Friday, October 10, 2014

Down Syndrome Awareness Day #10 - Why God?

I have been trying to go through and clean up photos from the past in hopes of never losing them.  Today I found a disk labeled 2008 Recovery.  This means that they already have been in jeopardy of being lost at one time.  What a better way to keep my favorites than to save them to my blog.  I seriously looked at these photos and felt as though this was my life just last month.  I look at these photos and realize how far we have all come.  I look at these photos and fear that I am not so slowly losing all my babies to a thing we all call life.  On days that I feel like throwing my hands in the air and questioning God as to how he can give me so much to handle, I really, really, need to sit and look through photos like I have done this morning.

There are days where I selfishly do ask "Why has God given ME so much to handle?"  Instead I know that I need to ask how I could have allowed so much time pass by without realizing, accepting and inviting in all the blessings and hardships that God has intended just for ME?  There are hard days, there are hard decisions, there are frustrations like I have never felt before.  Some days with the twins being non-verbal, having Down Syndrome, ADHD and Autism truly just does not feel fair to me.  Seeing other children their age (and younger) playing with one another, communicating, laughing, freely running around with the understanding of safety and not taking off into dangerous situations, and just all around being "normal kids" IS hard for me.  When thoughts like this run through my head I'm often stricken with instant regret for my feelings.  Its so easy to slide into the "oh woe is me" days.   And then..... I sit down for no apparent reason to look through photos and get the reality smack in the head.  We have five beautiful children, some are not so lucky.  We have hard times, but so does everyone else on the plant.  I know that God has chosen Tom and I to parent these five children and to do it with the understanding that He is our guide.  As the kids grow older and their likes and dislikes begin to navigate in different directions we can be assured that God has set this path for us and it is our responsibility to travel it with comfort knowing He is with us.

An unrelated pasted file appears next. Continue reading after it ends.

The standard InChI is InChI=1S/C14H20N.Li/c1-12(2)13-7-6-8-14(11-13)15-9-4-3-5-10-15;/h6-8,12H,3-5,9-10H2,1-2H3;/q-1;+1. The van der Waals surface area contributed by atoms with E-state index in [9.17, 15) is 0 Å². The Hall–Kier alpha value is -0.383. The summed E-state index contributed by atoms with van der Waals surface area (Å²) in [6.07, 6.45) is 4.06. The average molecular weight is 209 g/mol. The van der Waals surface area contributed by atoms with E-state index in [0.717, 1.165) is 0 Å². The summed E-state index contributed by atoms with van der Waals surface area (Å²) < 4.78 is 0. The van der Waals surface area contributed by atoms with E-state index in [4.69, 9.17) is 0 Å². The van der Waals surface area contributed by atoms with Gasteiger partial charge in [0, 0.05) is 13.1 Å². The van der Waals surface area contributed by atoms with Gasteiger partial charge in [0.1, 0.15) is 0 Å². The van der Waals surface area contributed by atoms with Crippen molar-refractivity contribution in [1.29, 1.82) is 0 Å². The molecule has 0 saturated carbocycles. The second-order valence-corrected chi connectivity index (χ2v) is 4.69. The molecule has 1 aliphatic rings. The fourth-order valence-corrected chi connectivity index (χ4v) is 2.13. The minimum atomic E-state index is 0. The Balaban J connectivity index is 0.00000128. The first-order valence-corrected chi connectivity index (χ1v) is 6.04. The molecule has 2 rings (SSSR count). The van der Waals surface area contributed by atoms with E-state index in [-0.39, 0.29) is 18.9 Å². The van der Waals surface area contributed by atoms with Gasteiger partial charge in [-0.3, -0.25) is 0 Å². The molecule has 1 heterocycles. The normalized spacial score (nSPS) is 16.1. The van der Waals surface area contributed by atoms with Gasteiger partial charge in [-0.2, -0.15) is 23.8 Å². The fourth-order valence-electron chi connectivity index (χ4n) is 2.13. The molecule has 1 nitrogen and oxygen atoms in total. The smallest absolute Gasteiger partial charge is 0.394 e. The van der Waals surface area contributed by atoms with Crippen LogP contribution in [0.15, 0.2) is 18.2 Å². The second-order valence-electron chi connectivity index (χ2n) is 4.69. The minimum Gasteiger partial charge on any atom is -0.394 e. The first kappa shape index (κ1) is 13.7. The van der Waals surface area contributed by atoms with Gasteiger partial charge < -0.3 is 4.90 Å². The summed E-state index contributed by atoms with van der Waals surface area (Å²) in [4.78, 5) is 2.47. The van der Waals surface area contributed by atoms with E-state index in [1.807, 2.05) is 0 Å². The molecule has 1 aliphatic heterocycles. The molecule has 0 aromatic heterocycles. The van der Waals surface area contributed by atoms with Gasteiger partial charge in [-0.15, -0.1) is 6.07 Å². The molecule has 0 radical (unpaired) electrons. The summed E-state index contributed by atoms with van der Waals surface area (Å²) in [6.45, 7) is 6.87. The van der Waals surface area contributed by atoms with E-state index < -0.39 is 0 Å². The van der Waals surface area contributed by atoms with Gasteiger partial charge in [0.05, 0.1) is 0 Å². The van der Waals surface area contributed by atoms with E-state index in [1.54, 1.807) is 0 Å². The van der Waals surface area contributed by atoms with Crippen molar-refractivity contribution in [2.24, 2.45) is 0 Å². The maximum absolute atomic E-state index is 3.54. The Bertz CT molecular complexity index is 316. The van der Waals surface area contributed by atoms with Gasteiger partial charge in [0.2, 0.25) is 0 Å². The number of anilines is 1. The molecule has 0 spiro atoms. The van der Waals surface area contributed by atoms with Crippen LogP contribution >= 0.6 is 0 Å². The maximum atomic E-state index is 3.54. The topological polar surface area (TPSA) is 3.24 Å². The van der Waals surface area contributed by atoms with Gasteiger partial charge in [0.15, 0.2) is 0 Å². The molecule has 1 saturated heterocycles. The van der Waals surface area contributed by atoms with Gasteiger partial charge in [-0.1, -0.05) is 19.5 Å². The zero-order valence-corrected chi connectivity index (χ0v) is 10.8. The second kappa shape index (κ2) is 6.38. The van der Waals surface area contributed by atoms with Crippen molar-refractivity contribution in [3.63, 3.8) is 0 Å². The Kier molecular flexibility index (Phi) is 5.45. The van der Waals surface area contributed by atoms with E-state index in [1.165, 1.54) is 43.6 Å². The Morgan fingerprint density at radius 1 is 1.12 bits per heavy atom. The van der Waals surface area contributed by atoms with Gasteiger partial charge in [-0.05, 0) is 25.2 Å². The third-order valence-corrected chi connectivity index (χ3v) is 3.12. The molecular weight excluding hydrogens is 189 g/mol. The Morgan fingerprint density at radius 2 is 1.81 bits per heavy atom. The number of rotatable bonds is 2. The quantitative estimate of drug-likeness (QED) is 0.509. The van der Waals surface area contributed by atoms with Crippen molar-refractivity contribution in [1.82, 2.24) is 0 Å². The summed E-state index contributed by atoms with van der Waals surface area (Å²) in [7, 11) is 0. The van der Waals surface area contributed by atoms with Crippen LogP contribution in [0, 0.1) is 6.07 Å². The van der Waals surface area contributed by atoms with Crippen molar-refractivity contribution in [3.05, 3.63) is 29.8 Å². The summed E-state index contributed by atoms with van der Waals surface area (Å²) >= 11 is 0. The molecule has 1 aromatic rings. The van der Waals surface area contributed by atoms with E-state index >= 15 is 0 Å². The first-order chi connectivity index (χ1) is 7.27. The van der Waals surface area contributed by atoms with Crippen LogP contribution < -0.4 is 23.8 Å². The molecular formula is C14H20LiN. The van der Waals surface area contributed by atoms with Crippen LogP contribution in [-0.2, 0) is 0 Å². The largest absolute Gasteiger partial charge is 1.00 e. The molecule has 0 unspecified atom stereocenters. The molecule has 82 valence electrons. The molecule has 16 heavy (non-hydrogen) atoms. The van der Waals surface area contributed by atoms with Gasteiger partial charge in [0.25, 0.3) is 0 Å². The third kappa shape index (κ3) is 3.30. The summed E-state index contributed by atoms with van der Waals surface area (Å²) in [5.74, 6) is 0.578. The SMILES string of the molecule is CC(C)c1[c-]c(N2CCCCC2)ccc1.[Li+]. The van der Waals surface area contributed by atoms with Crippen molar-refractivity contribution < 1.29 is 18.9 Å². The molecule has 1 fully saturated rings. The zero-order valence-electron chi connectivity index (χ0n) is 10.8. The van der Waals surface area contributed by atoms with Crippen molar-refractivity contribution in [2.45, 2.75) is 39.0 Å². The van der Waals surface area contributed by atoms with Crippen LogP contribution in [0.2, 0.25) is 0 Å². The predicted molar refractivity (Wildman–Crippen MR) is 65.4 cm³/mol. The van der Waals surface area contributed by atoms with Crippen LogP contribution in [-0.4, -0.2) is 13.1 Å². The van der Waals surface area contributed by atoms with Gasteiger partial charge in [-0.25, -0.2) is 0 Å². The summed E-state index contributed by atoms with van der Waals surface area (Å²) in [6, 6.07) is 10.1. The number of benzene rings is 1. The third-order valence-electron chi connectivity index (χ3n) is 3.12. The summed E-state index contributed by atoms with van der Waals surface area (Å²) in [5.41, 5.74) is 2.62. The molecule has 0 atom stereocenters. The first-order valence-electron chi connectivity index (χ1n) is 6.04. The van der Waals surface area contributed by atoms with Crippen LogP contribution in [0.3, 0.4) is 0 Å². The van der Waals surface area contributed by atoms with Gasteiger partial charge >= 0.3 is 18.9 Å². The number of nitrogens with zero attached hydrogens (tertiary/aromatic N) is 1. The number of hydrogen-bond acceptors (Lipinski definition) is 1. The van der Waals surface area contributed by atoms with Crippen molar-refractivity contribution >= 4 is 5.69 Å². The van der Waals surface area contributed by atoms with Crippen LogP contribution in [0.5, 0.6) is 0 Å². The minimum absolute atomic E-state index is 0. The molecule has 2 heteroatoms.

My husband Tom has always been my rock when I begin to doubt.  There are times that we are at Children's Hospital about to let our children go into surgery for one thing or another and I am nervous and scared.  Then Tom will stop me with tears welled up in his eyes and say to me, we are so lucky to have these boys, we are so lucky that they are just getting this or that done.  Think of how many parents in this very same building are getting the bad news that their child was just diagnosed with this or that and may or may not be coming home.  That puts our day and situation into perspective.

Having a child with Down Syndrome is not a downer, its not a burden, its not a debt we have to pay for some previous sin, its not some sort of punishment or some freak of nature.  I read silly stuff like this all over the internet, its just nonsense.  Having a child with Down Syndrome is in so many ways just like having children without Down Syndrome.  We have three typical children who get in trouble for not obeying, who get hugs and kisses for doing something wonderful, who we love no matter what decisions they make but often remind them,  just in case, to make the good decisions.  I recently read an analogy on Facebook relating a four leaf clover and children with Down Syndrome.  They are both uniquely rare and to be cherished as such.  Having a child with Down Syndrome gives us that don't have Down Syndrome the opportunity to see how easy we have it, how instinctively we just understand things and how they work, how selfish we are and how much we really need to dig deeper for patience and understanding for that which we do not know.

As I sat down to share these photos I never thought I would type what I did, but I'm glad I did and I hope that sharing this will comfort those who have a newly diagnosed child with Down Syndrome or perhaps open the eyes of someone who looks at children like mine with sympathy or disgust.  People with Down Syndrome are people first with all the same wants and needs as us.  Love and Respect being the first things they need and deserve. 

I appreciate each and everyone of you who already does love and respect my boys for who they are and try to do what you can to communicate that to them.  Take a roll down memory lane with me to the year 2008.


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